Browns Rookie WR Antonio Callaway Cited for Marijuana Possession in Traffic Stop

Timothy Rapp@@TRappaRTFeatured ColumnistAugust 7, 2018

Cleveland Browns wide receiver Antonio Callaway runs a route during NFL football training camp, Friday, July 27, 2018, in Berea, Ohio. (AP Photo/Tony Dejak)
Tony Dejak/Associated Press

Cleveland Browns rookie wide receiver Antonio Callaway was "cited for marijuana possession and driving with a suspended license" after being pulled over for a traffic violation Sunday, according to Tony Grossi of ESPN.

Per the report, Callaway was pulled over for failing to yield. Officers then found a small amount of marijuana under the driver's seat, though only enough to warrant a potential minor misdemeanor charge, per Strongsville police Deputy Chief John Janowski.  

According to Mary Kay Cabot of the Cleveland Plain Dealer, Callaway consented to a search thinking his car was clean:

"A small amount of marijuana was located under the driver's seat, but a league source told cleveland.com that Callaway recently had his car shipped to Cleveland from Florida and hadn't used it in awhile. In the meantime, others used the car.

"When police asked Callaway if they could search the vehicle, he said yes, not realizing there was marijuana it. Callaway also thought he had resolved the suspended license issue, the source said."

The Browns issued a brief statement on the matter, via Cabot, "We are aware of the citation (and) are in the process of gathering more information and will comment further at the appropriate time."

Callaway's time at Florida was marked by off-field concerns. According to Ben Axelrod of WKYC.com, he was "accused of sexual assault prior to an investigation in which he was eventually cleared. The 5'11" wideout was also suspended for the entirety of the 2017 season as the result of a credit card scam and also provided a diluted sample during drug testing at the NFL Scouting Combine."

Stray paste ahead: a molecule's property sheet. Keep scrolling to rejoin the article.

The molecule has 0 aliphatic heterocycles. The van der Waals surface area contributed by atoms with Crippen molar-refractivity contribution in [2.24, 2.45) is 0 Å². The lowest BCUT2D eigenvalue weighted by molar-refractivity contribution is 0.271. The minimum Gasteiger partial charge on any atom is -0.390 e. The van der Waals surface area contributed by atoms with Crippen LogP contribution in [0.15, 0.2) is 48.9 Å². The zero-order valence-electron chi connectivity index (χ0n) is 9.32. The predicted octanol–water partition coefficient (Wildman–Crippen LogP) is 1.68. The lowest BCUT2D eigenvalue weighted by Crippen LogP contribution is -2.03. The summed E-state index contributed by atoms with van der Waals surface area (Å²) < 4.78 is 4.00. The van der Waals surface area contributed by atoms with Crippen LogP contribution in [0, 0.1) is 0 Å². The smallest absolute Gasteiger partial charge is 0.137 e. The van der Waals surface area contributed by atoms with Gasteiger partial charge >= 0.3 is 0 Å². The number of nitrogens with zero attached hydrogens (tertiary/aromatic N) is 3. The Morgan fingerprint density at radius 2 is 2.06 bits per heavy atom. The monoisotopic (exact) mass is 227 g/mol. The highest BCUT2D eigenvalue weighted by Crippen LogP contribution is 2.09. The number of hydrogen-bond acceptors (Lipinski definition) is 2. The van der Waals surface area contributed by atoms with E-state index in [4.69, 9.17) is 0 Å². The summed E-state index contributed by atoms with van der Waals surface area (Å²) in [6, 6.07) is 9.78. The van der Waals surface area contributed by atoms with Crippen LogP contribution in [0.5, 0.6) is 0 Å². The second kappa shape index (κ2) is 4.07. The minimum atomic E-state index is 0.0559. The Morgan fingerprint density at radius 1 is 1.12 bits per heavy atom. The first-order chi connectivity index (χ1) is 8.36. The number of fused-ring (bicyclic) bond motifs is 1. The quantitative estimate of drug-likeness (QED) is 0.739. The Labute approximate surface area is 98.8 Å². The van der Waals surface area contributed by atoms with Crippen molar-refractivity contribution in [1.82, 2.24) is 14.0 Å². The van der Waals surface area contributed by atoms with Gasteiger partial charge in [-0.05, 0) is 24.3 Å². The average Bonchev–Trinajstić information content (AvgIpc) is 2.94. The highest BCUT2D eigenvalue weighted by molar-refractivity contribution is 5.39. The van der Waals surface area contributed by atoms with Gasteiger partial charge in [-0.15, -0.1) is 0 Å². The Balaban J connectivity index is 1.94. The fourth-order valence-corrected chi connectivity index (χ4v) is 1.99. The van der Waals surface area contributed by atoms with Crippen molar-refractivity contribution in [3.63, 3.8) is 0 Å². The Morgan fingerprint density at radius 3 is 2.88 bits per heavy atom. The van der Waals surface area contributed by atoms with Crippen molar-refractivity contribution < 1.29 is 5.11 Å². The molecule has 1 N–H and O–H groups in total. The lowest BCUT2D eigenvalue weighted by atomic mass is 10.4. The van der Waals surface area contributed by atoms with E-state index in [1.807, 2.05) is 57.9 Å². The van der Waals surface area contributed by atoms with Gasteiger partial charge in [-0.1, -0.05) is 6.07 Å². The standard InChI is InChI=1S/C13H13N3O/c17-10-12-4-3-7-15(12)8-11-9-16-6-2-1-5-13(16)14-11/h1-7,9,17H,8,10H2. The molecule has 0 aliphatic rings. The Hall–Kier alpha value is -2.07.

His ability, however, has never been questioned.

"He is super talented. The tape from his sophomore season's really good," a scout told NFL.com's Tom Pelissero in April. "But he is a train wreck when it comes to some of that off-field stuff. Poor decision-making at every turn."

Another scout said Callaway likely would have been a top-20 pick without his off-field transgressions.

After he was selected, general manager John Dorsey noted that the team thoroughly looked into Callaway's past.

"We have done extensive, I mean extensive, background work here," Dorsey said, per the Associated Press. "We've actually gone down to Gainesville. We've actually had people go to certain areas just to find out all about the specifics of the situation and we feel very good about where we are and where he is and where those things, what levels they're at."

"I feel very comfortable making a move like this."

Callaway also said he had turned to Antonio Brown seeking guidance and a mentor, per Chris Wesseling of NFL.com.

He was expected to play a big role for the Browns this season and was listed as a starter on the team's depth chart alongside Jarvis Landry, ahead of Rashard Higgins and Jeff Janis. While that may be subject to change once Josh Gordon returns to the team, it's clear Callaway was expected to be a contributor.

What is less clear now, however, is how his potential legal issues will impact those plans.

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